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Changes requested by client after completed translation
Thread poster: Jürgen Brauch
Jürgen Brauch
Germany
Local time: 12:05
Member (2003)
English to German
Feb 9, 2004

After completing a rather large technical translation and implementing the proofreader's changes, I receive the final client's comments requesting some global changes to be implemented by me. The issue is period/no period after bullet lists. Whereas my approach is consistent with the corresponding style guide instructions, the client's new instructions are not. Must I implement these changes, which will cost me approx. 2 hours, without additional payment for this?

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Riccardo Schiaffino  Identity Verified
United States
Local time: 04:05
Member (2003)
English to Italian
+ ...
Charge for them Feb 9, 2004

Jürgen Brauch wrote:
...my approach is consistent with the corresponding style guide instructions...


Since you had complied with the instructions you had received, any changes to the translation should not be done for free: charge for them (after informing the customer that you intend to do so, and at what rate).

Riccardo


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Gayle Wallimann  Identity Verified
Local time: 12:05
Member (2001)
French to English
+ ...
Agree with Riccardo Feb 9, 2004

I agree that you should charge for the changes. However, make sure that the end client is aware that you followed style instructions and that these are additional changes, custom-style. I would charge per hour.
Good luck, I know that it is an uncomfortable situation to be in, but it is not your fault as a translator.
Gayle


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lien
Netherlands
Local time: 12:05
English to French
+ ...
Period/non period Feb 9, 2004

Jürgen Brauch wrote:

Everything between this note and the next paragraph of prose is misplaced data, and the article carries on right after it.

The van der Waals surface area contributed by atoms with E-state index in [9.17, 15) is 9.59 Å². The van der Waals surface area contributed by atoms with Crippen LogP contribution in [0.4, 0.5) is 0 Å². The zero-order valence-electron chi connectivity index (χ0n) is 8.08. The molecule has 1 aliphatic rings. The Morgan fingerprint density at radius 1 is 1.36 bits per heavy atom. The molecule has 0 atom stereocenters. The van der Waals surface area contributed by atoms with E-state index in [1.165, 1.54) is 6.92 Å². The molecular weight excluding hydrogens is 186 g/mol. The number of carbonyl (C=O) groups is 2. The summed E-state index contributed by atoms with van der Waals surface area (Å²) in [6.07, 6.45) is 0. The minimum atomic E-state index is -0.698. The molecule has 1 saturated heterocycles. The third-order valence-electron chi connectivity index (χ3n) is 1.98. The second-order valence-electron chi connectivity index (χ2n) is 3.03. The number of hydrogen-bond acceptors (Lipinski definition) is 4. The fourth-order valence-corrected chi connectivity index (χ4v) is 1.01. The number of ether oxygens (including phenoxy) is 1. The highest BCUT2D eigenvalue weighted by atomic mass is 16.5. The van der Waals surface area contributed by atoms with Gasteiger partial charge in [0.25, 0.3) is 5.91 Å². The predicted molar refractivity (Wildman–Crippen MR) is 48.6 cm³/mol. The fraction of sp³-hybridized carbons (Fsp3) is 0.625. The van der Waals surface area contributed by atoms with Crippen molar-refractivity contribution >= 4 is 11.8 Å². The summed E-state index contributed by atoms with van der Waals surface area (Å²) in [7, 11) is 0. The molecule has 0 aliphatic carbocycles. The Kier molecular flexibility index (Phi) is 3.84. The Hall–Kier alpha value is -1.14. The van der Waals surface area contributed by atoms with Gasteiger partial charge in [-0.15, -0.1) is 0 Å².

The issue is period/no period after bullet lists. Whereas my approach is consistent with the corresponding style guide instructions, the client's new instructions are not.


Could someone once for all tell me what are the rules about the periods in a bullet list ? I could not find some consistent.

By the way, you charge by the hour. I have to do some change, moving text, and the client himself proposed to charge me by the hour.


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Harry Bornemann  Identity Verified
Mexico
English to German
+ ...
Agree with Riccardo and Gayle Feb 9, 2004

Their reasoning is sufficient, somewhere there has to be a limit of obligingness and this one is well defined, as you explained.

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Carlos Moreno  Identity Verified
Colombia
Local time: 06:05
English to Spanish
+ ...
My fault / Client's fault Feb 10, 2004

Dear friend,

If it was a mistake you made, it is your duty to correct it, no charge. If it is a change the client requests, be it for cosmetic reasons, an error in the order, or a last-minute update, then by all means the client should pay for it.


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Samuel Murray  Identity Verified
Netherlands
Local time: 12:05
Member (2006)
English to Afrikaans
+ ...
Styles differ, but here're some pointers Feb 10, 2004

lien wrote:
Could someone once for all tell me what are the rules about the periods in a bullet list ? I could not find some consistent.


Styles differ from language to language, from science to science, and most importantly, from client to client (or from client's third grade teacher's superstition to client's third grade teacher's family tradition).

Or: Why do you put a space before the question mark? You see, some nations do, and some don't.

But let me give you a good rule of thumb for Afrikaans, and then you can comment.

1. If the sentence directly preceding the bullet list does not end on an ESP (for example a comma or nothing), then you can't have complete sentences in the bullet list, and therefore each bullet point (except the last) must start with lowercase and end on either a comma or a semi-colon.

2. If the sentence directly preceding the bullet list ends on an end-of-sentence ESP (like a full-stop), then you must have complete sentences in the bullet list, and therefore each bullet point must start with a capital and end with an end-of-sentence ESP (preferably a full-stop).

3. If the sentence directly preceding the bullet list ends on a colon, then you can chose whether to have complete sentences in the bullet points or not. From here onwards styles differ so much that I won't comment.

For example, if you choose not to have complete sentences in the bullet list, then some people consider the entire bullet list one long sentence and apply rules accordingly, whereas others don't.

ESP = CAT jargon for "end-of-segment-punctuation". In Afrikaans typical ESPs are colons, semi-colons, full-stops, exclamation marks and question marks (of which colons and semi-colons are not end-of-sentence ESPs).

[Edited at 2004-02-10 07:08]


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Jürgen Brauch
Germany
Local time: 12:05
Member (2003)
English to German
TOPIC STARTER
Thanks for all your answers Feb 10, 2004

Thank you all for your answers, which made the point very clear for me!
Jürgen


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